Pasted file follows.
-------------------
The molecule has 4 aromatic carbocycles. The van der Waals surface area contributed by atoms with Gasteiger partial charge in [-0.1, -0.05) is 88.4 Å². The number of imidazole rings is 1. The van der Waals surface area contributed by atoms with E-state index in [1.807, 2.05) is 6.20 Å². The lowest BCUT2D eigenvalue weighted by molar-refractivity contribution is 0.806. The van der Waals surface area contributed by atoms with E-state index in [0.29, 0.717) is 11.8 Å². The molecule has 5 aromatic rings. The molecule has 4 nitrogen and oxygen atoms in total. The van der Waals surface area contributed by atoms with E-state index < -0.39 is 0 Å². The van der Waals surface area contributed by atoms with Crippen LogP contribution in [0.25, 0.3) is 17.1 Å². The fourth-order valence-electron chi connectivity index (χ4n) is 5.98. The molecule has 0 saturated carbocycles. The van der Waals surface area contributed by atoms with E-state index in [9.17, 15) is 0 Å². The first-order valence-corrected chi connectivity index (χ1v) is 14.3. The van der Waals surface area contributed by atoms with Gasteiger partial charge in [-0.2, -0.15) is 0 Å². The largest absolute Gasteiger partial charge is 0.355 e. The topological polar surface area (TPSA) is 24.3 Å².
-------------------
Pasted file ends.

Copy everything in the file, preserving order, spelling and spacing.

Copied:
The molecule has 4 aromatic carbocycles. The van der Waals surface area contributed by atoms with Gasteiger partial charge in [-0.1, -0.05) is 88.4 Å². The number of imidazole rings is 1. The van der Waals surface area contributed by atoms with E-state index in [1.807, 2.05) is 6.20 Å². The lowest BCUT2D eigenvalue weighted by molar-refractivity contribution is 0.806. The van der Waals surface area contributed by atoms with E-state index in [0.29, 0.717) is 11.8 Å². The molecule has 5 aromatic rings. The molecule has 4 nitrogen and oxygen atoms in total. The van der Waals surface area contributed by atoms with E-state index < -0.39 is 0 Å². The van der Waals surface area contributed by atoms with Crippen LogP contribution in [0.25, 0.3) is 17.1 Å². The fourth-order valence-electron chi connectivity index (χ4n) is 5.98. The molecule has 0 saturated carbocycles. The van der Waals surface area contributed by atoms with E-state index in [9.17, 15) is 0 Å². The first-order valence-corrected chi connectivity index (χ1v) is 14.3. The van der Waals surface area contributed by atoms with Gasteiger partial charge in [-0.2, -0.15) is 0 Å². The largest absolute Gasteiger partial charge is 0.355 e. The topological polar surface area (TPSA) is 24.3 Å².